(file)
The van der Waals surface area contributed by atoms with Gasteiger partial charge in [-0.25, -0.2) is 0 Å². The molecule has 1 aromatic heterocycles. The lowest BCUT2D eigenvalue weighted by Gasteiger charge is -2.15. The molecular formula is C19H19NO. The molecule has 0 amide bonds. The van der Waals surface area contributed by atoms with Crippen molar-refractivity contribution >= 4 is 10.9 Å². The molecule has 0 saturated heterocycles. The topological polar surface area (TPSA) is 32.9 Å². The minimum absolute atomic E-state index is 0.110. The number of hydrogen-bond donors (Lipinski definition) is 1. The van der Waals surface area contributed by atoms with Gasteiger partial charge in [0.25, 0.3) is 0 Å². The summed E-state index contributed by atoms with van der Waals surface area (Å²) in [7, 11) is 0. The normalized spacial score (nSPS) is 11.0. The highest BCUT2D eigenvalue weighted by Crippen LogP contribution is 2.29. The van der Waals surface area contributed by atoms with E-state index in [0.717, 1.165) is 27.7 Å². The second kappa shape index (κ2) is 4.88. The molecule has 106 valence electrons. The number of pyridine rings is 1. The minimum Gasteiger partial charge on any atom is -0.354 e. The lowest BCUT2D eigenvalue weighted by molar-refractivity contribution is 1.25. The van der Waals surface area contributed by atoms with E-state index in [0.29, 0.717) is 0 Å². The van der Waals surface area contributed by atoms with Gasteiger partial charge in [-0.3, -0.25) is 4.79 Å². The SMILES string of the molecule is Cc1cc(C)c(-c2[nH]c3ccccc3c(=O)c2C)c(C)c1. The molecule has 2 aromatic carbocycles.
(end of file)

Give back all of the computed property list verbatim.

The van der Waals surface area contributed by atoms with Gasteiger partial charge in [-0.25, -0.2) is 0 Å². The molecule has 1 aromatic heterocycles. The lowest BCUT2D eigenvalue weighted by Gasteiger charge is -2.15. The molecular formula is C19H19NO. The molecule has 0 amide bonds. The van der Waals surface area contributed by atoms with Crippen molar-refractivity contribution >= 4 is 10.9 Å². The molecule has 0 saturated heterocycles. The topological polar surface area (TPSA) is 32.9 Å². The minimum absolute atomic E-state index is 0.110. The number of hydrogen-bond donors (Lipinski definition) is 1. The van der Waals surface area contributed by atoms with Gasteiger partial charge in [0.25, 0.3) is 0 Å². The summed E-state index contributed by atoms with van der Waals surface area (Å²) in [7, 11) is 0. The normalized spacial score (nSPS) is 11.0. The highest BCUT2D eigenvalue weighted by Crippen LogP contribution is 2.29. The van der Waals surface area contributed by atoms with E-state index in [0.717, 1.165) is 27.7 Å². The second kappa shape index (κ2) is 4.88. The molecule has 106 valence electrons. The number of pyridine rings is 1. The minimum Gasteiger partial charge on any atom is -0.354 e. The lowest BCUT2D eigenvalue weighted by molar-refractivity contribution is 1.25. The van der Waals surface area contributed by atoms with E-state index in [0.29, 0.717) is 0 Å². The van der Waals surface area contributed by atoms with Gasteiger partial charge in [-0.3, -0.25) is 4.79 Å². The SMILES string of the molecule is Cc1cc(C)c(-c2[nH]c3ccccc3c(=O)c2C)c(C)c1. The molecule has 2 aromatic carbocycles.